Sahiwal-Friesian animals had been fed with both the solvent extracted and the expeller pressed PKC in combination with dried sago pith at 50/50 ratio of PKC and the sago pith (Yusoff et al. 1987). No significant difference in daily gains was found between the solvent extracted PKC/sago pith group and the expeller pressed PKC/sago pith group. However, it was reported that animals on these diets produced better weight gains of 0.83 kg for those on expeller pressed/sago pith and 0.82 kg for those on the solvent extracted PKC/ sago pith, as compared to animals fed 100% PKC without the sago pith. This was obviously due to the higher energy availability of diets with sago pith inclusion. It has been earlier found out that there was no significant difference in the daily gain among Sahiwal-Friesian dairy heifers fed with napier grass plus 2 kg of supplementary rations comprising PKC alone or with either cassava or molasses as energy supplement (Yusoff, 1985).
Results of weight gain performance of various breeds of cattle fed PKC and PKC based diets in different trials and observations undertaken by various workers have been cited (Hawari and Chin, 1985; Mustaffa, 1987; Mustaffa et al. 1987) and these are summarized in Table 2. Average daily liveweight gains ranged from a lowly 0.39 kg achieved by the indigenous Kedah-Kelantan cattle fed a 100% expeller pressed PKC diet to 0.83 kg obtained by Droughtmaster cattle fed a mixed ration comprising 60% solvent extracted PKC and 40% POME.Supplementary Feeding of PKC to Dairy Cattle.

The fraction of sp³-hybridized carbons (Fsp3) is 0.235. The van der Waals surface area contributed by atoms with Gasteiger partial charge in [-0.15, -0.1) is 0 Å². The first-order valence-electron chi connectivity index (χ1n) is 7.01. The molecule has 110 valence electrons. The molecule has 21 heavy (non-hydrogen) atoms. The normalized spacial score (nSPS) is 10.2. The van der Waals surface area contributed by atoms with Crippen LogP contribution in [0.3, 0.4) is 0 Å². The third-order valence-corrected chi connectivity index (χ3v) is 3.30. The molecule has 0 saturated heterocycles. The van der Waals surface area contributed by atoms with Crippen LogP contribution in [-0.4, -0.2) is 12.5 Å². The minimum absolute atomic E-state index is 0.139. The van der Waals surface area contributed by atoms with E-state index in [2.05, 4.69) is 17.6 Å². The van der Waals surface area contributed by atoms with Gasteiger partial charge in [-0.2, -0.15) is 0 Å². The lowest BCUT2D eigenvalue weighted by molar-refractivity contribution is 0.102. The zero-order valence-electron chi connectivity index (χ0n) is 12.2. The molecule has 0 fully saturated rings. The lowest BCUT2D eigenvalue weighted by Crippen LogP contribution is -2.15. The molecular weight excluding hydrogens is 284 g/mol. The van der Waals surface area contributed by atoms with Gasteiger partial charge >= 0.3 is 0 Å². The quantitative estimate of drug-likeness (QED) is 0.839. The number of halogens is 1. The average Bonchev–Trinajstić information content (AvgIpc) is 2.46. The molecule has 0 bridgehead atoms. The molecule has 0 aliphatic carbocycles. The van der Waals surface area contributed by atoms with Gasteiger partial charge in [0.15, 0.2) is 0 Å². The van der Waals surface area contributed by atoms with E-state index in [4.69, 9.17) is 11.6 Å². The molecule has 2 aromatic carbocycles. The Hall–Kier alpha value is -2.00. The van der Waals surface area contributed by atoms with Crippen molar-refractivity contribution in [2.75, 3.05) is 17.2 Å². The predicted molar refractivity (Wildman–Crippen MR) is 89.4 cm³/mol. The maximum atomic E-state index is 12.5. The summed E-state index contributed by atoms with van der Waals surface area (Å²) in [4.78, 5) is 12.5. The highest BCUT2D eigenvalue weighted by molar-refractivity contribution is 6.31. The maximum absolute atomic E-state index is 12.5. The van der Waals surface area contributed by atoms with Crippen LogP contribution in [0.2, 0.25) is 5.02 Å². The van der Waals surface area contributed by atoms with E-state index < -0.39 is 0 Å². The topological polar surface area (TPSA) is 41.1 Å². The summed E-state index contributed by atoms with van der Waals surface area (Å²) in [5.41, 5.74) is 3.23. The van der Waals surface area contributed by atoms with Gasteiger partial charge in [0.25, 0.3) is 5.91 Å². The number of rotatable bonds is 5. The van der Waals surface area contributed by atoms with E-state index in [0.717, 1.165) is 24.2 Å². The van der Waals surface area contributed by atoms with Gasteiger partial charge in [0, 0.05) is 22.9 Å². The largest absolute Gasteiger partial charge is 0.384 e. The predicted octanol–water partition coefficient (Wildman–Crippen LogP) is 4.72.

Table 2. Weight gains of cattle fed 100% PKC1 and PKC mixed diets
Breed of cattle
Daily weight gain (kg)
|100% solvent extracted PKC||Zebu cross||0.793|
|100% solvent extracted PKC||Sahiwal Friesian crossbred||0.760|
|100% solvent extracted PKC||Local Kedah-Kelantan||0.560|
|100% expeller pressed PKC||Beef crosses||0.629|
|100% expeller pressed PKC||Local Kedah-Kelantan||0.338|
|100% low fat2 expeller pressed PKC||Sahiwal Friesian crossbred||0.740|
|100% low fat2 expeller pressed PKC||Australian Commercial cross||0.600|
|50% solvent extracted PKC
50% fodder grass
|50% solvent extracted PKC
50% expeller pressed PKC
|Sahiwal Friesian crossbred||0.700|
|60% solvent extracted PKC
|60% solvent extracted PKC
|60% expeller pressed PKC
|60% low fat2 expeller pressed PKC
|Sahiwal Friesian crossbred||0.590|
Source: Hawari and Chin (1985); Mustaffa (1987); Mustaffa et al. (1987); citing various workers.